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David Premack (October 26, 1925 – June 11, 2015) was Emeritus Professor of Psychology at the University of Pennsylvania, United States. He was educated at the University of Minnesota when logical positivism was in full bloom. The departments of Psychology and Philosophy were closely allied. Herbert Feigl, Wilfred Sellars, and Paul Meehl led the philosophy seminars, while Group Dynamics was led by Leon Festinger and Stanley Schachter.
Premack started in primate research in 1954 at the Yerkes Primate Biology Laboratory at Orange Park outside Jacksonville, Florida. His first two chimpanzee subjects, Sarah and Gussie, started at the University of Missouri and traveled with him to the University of California, Santa Barbara, and then to the University of Pennsylvania, where he had nine chimpanzee subjects.
Premack's first publication (1959) was a new theory of reinforcement (which became known as Premack's principle). It argued that the more probable response in any pair of responses could reinforce the less probable response—demonstrating that reinforcement is a relative, not an absolute property.
This theory predicts six conditions, all of which have been supported by evidence:
Premack introduced the concept of Theory of Mind, with Guy Woodruff, in an article published in 1978. This has proven to be a fruitful concept in psychology and neuroscience. For example, hundreds of articles have been published on theory of mind in fields ranging from comparative psychology studies of cognitive capacities of animals to human developmental psychology studies of infant cognition to social neuroscience studies of the brain substrates that mediate simulations of mental processes in other individuals.
Premack's analysis of same/different led him and his associates to show that chimpanzees can do analogies. Sameness/difference is not a relation between objects (e.g., A same A, A different B) or properties, it is a relation between relations: For example: consider the relation between AA and BB, CD and EF on the one hand; and AA and CD on the other. AA and BB are both instances of same; the relation between them is "same." CD and EF are both instances different; the relation between them therefore is "same." AA is an instance of same, and CD an instance of different; the relation between them is "different." This analysis set the stage for teaching chimpanzees the word "same" for AA, and "different" for CD. When taught these words, chimpanzees spontaneously formed simple analogies between: physically similar relations (e.g., small circle is to large circle as small triangle is to large triangle), and functionally similar relations (e.g., key is to lock as can opener is to can).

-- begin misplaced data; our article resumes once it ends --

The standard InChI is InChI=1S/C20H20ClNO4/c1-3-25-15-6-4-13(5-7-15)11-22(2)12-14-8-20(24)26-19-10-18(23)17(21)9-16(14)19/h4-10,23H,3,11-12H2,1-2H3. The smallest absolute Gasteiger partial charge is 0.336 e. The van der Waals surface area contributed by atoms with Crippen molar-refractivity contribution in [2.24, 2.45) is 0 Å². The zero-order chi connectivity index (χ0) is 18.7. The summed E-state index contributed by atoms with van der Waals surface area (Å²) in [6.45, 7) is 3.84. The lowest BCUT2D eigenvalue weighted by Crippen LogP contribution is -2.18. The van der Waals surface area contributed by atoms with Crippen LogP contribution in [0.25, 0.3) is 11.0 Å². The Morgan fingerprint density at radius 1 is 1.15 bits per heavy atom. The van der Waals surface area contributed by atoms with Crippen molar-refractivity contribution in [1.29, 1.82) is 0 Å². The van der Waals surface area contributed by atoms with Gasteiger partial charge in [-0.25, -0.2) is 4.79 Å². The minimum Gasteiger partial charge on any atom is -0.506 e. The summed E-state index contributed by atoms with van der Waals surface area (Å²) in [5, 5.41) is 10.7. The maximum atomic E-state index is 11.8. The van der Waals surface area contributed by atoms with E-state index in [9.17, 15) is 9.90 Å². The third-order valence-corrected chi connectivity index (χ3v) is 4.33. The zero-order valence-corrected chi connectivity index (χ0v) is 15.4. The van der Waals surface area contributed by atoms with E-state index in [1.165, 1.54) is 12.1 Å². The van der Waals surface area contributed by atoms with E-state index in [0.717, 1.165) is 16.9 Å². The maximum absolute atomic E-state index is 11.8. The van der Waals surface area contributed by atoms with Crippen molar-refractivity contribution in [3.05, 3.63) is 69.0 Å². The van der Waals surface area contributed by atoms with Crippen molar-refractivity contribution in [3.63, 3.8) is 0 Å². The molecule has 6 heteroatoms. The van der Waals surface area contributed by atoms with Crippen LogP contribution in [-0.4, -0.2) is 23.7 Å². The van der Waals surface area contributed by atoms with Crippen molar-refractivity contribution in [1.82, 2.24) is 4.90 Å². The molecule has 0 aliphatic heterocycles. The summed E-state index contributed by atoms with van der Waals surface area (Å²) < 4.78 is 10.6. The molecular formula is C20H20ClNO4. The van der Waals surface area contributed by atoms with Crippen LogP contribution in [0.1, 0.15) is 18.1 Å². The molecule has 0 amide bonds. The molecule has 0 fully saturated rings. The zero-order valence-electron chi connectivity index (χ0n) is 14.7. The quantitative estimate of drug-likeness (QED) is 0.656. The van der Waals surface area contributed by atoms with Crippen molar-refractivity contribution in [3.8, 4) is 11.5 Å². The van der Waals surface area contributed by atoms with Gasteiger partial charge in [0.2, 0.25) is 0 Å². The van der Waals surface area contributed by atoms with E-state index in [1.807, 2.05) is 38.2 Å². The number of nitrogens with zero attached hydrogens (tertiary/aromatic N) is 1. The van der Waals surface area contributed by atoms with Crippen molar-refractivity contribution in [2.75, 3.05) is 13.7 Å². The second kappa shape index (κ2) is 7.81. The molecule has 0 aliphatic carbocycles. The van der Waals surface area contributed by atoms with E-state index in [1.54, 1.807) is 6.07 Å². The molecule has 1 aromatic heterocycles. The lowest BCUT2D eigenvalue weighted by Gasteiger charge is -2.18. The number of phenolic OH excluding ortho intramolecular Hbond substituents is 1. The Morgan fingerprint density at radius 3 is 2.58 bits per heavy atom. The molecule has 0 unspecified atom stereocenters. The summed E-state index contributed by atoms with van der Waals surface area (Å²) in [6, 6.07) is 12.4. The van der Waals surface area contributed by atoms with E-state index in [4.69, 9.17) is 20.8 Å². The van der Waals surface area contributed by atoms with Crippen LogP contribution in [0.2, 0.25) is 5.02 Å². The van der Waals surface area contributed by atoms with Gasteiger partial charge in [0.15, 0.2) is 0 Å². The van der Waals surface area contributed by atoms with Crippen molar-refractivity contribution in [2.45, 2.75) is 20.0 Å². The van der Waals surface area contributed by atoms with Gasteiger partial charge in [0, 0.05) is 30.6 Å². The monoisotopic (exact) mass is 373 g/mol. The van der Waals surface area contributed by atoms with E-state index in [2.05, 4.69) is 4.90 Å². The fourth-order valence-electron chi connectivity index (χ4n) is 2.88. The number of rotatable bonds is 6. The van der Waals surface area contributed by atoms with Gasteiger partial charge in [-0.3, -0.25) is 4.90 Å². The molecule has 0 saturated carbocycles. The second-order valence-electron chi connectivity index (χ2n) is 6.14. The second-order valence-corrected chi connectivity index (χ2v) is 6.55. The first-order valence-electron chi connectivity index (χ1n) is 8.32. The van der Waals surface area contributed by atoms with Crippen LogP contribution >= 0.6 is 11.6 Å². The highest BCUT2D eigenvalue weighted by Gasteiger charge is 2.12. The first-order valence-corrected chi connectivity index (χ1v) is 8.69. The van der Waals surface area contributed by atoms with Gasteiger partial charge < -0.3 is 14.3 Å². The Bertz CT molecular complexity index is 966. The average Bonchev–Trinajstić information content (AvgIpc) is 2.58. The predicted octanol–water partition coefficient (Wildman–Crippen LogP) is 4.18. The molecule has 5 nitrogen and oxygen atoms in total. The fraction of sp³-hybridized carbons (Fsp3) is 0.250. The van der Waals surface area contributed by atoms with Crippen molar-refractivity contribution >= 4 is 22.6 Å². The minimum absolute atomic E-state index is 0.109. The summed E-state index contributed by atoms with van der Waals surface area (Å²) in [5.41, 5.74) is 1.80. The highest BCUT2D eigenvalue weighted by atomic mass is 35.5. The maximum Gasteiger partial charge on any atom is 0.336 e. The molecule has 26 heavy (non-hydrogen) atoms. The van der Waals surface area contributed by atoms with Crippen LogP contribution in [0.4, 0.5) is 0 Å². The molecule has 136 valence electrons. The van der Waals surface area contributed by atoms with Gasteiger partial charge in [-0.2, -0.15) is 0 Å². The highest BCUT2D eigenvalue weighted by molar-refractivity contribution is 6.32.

A nonverbal method for testing causal inference designed by Premack made it possible to show that both young children and chimpanzees are capable of causal inference.
Premack demonstrated that chimpanzees can reassemble a disassembled face, placing the eyes, nose, mouth in the appropriate place. In addition he showed that chimpanzees are capable of symbolic behavior. After viewing themselves in a mirror wearing, on different occasions, a hat, glasses, necklace, and given the picture of a face, 48 hours later, the chimpanzees applied clay to the top of the head (hat), to the eyes (glasses), and the throat (necklace) respectively.
Premack further argued that young children divide the world into two kinds of objects, those that move only when acted upon by other objects, and those that are self-propelled and move on their own.
He argued that infants attribute intentionality to self-propelled objects that show goal-directed action. Further that infants attribute value to the interaction of intentional objects, e.g. positive value to gentle actions such as one object caressing another, negative value to harsh actions such as one object hitting another. In addition infants assign positive value when one object helps another to achieve its goal, negative value when one object hinders another from achieving its goal. Finally, he and Ann Premack argued: infants equate caressing with helping (despite their physical dissimilarity); and equate hitting with hindering (despite their physical dissimilarity.
Premack has focused on cognitive differences between the intelligence of animals and humans. Human competence is domain general, capable of serving indeterminately many goals; animal competence is a narrow adaptation, serving only one goal. For instance, humans teach all possible activities (different ones in different cultures), whereas meerkats and cats, two of very few animals that teach at all, teach one activity: how to eat dangerous food such as scorpions in the one case, and how to stalk mice in the other. What explains the domain-generality of human competence? Human competence is composed of an interweaving of multiple evolutionarily-independent components; animal competence of a single evolutionary component.